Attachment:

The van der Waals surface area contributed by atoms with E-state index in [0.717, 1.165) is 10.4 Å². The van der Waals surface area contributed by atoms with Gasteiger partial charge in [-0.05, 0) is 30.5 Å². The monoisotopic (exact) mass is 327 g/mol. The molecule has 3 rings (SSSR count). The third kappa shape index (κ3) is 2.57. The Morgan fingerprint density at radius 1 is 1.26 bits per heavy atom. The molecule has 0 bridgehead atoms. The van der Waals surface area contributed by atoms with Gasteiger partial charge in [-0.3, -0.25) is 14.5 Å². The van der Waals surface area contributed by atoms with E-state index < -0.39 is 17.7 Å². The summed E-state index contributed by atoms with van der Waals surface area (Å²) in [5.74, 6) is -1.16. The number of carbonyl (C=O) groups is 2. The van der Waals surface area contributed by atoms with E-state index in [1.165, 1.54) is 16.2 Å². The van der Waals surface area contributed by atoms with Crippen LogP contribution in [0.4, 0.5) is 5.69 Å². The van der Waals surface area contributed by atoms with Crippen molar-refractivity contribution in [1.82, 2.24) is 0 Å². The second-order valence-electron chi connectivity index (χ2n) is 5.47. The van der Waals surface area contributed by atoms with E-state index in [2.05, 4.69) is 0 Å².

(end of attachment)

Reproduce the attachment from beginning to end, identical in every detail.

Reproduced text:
The van der Waals surface area contributed by atoms with E-state index in [0.717, 1.165) is 10.4 Å². The van der Waals surface area contributed by atoms with Gasteiger partial charge in [-0.05, 0) is 30.5 Å². The monoisotopic (exact) mass is 327 g/mol. The molecule has 3 rings (SSSR count). The third kappa shape index (κ3) is 2.57. The Morgan fingerprint density at radius 1 is 1.26 bits per heavy atom. The molecule has 0 bridgehead atoms. The van der Waals surface area contributed by atoms with Gasteiger partial charge in [-0.3, -0.25) is 14.5 Å². The van der Waals surface area contributed by atoms with E-state index < -0.39 is 17.7 Å². The summed E-state index contributed by atoms with van der Waals surface area (Å²) in [5.74, 6) is -1.16. The number of carbonyl (C=O) groups is 2. The van der Waals surface area contributed by atoms with E-state index in [1.165, 1.54) is 16.2 Å². The van der Waals surface area contributed by atoms with Crippen LogP contribution in [0.4, 0.5) is 5.69 Å². The van der Waals surface area contributed by atoms with Crippen molar-refractivity contribution in [1.82, 2.24) is 0 Å². The second-order valence-electron chi connectivity index (χ2n) is 5.47. The van der Waals surface area contributed by atoms with E-state index in [2.05, 4.69) is 0 Å².